Munson explains the key to a relationship, any relationship: "If you get out of someone's way, they will fight and they will kick, but eventually, there's nothing they can do but look at themselves and get real. Very, very real. Or totally self-combust in a life of lies. Or that dear opiate, denial."
Munson takes what it means to be the "bigger person" to a whole new level for the entire summer, showing little reaction to her husband's disaffection. With a lot of self reflection and the help of her therapist, Munson comes to understand that a reaction -- or "bait," as her therapist calls it -- is exactly what he wants; someone else to freak out so he doesn't have to.
She gives an accurate portrayal of this "bait" in a trip to the lake where they are teaching their daughter how to water ski. Munson throws her daughter the rope, but not far enough and her husband throws a fit, citing how his friend's wives are so great at it.
"It's such bait. Because I want to say so much here. It want to say, Hey -- I'd like to see what you do with a horse bridle. Or, Listen, dude -- you have no right to assume I know how to do something just because you do."But I stay silent and practice not talking the bait--not being resentful. Letting it wash over me. Because when I stay here, I am powerful. Very, very powerful. Take note of this. Let him have the middle-aged tantrum. Just be sure to duck!"
Munson says that through writing This Is Not The Story You Think It Is she has learned that it is possible to commit to non-suffering in a time of crisis, to let go of outcome and to truly live in the moment as a way of survival, through which you can find freedom. She desensitizes the cultural myths that many of us know too well -- that of living happily ever after, the idea of having your career's success define your self-worth, and among others, that happiness or misery comes from things outside of your control. Overall, Munson strips away the emotional clutter and takes us back the beginning; she reminds us of the basics and of the principles behind our relationships.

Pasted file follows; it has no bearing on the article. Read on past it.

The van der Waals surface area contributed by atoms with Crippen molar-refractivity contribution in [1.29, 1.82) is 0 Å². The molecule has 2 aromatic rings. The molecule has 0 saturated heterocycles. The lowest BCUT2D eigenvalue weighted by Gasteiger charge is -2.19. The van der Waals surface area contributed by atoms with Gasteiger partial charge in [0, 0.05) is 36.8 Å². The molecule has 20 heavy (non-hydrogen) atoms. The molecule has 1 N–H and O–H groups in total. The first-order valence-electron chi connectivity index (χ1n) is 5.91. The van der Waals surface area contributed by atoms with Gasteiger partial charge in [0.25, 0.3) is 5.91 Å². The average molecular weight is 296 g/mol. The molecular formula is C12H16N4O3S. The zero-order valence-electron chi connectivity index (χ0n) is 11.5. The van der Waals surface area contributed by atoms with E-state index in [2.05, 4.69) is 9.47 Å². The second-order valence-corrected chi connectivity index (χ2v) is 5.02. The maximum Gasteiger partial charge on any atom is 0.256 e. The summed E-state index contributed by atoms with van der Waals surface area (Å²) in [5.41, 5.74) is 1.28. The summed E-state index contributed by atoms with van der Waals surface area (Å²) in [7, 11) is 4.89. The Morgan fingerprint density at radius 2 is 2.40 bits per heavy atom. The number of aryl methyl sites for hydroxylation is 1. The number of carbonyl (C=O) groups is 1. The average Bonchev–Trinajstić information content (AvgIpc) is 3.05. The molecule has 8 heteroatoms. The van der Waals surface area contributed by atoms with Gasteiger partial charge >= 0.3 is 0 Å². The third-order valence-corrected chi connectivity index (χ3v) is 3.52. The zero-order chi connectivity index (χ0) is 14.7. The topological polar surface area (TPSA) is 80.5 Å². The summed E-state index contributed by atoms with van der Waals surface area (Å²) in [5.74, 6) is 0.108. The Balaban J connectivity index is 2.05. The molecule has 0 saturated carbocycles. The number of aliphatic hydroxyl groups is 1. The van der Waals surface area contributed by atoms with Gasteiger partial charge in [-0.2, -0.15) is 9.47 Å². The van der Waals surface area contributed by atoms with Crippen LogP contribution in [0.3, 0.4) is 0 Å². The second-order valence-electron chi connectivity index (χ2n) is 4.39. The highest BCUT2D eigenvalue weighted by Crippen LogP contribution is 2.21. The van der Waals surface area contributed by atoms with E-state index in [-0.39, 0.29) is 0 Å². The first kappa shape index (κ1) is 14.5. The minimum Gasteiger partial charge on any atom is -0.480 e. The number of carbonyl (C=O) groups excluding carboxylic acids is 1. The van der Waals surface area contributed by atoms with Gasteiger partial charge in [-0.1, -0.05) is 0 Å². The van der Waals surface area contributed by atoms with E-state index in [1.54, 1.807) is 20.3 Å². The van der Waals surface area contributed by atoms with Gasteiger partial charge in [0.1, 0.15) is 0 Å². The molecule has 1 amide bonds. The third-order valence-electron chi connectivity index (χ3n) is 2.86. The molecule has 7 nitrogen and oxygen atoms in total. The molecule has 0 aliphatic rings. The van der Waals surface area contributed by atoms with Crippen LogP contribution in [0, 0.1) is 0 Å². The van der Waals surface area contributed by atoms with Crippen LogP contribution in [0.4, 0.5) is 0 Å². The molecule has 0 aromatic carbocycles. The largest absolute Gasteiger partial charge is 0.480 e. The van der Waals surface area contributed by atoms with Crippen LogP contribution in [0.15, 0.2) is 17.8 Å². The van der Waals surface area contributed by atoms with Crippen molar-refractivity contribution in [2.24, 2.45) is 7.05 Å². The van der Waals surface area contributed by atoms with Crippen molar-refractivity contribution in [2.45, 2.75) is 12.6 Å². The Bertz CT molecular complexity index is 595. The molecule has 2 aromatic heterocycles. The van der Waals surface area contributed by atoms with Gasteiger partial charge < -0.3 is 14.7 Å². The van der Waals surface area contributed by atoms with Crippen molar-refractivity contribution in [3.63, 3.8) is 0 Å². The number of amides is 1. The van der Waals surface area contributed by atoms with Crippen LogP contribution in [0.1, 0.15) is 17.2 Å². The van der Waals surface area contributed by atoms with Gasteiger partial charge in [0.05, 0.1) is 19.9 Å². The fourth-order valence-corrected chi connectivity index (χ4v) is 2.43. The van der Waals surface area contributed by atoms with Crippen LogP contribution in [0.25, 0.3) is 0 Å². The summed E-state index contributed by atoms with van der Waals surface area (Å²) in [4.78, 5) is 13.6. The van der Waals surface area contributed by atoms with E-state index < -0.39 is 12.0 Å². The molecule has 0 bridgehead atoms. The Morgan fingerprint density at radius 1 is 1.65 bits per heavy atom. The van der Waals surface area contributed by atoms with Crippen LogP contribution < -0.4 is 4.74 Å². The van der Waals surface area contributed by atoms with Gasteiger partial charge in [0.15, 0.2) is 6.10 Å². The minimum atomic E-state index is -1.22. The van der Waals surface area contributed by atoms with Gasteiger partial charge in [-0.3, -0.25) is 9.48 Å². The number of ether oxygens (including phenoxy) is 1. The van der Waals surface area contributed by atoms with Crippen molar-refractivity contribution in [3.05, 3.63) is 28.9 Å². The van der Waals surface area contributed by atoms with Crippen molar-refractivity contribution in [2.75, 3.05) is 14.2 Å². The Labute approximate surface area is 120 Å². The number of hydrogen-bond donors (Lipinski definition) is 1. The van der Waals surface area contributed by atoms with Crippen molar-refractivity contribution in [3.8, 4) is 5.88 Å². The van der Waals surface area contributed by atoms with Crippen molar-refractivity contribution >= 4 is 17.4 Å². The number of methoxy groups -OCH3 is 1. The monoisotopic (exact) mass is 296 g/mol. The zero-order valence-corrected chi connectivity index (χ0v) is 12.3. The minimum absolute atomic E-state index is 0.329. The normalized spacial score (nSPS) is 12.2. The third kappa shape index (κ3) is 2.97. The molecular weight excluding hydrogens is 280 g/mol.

When Munson's essay first appeared in the New York Times "Modern Love" column, nobody realized just how quickly her words would spread like wildfire throughout the country. The essay was so extremely popular, that it single-handedly crashed the New York Times' website. They had to shut down the comment section; it was the most emailed post of the day, and it remained as the most talked about, forwarded, shared and debated Style section column for the rest of the year. Critic Lee Woodruff says, "I remember reading the essay and marveling at Laura's calm, her Ghandi-like reaction, the temerity to be able to stand there smiling when you've been slapped in the face."
Hundreds of comments poured in from all over the country. People were completely blown away -- floored! -- with Munson's wisdom and her universal message of choosing not to suffer. Pastors were reading her essay during their Sunday sermons, therapists were passing it out to patients, book groups from all over the world were writing in to thank Munson, the essay was republished on Oprah's website.
This essay. An essay, coming from a woman who currently has fourteen unpublished books stacked in a closet that have been rejected time and time again since she is "a no-name from Montana." This is not your typical Eat, Love, Pray or Under the Tuscan Sun book -- there are no extravagant trips around the world involved -- this is the story of staying put, dealing with it and listening to your instincts.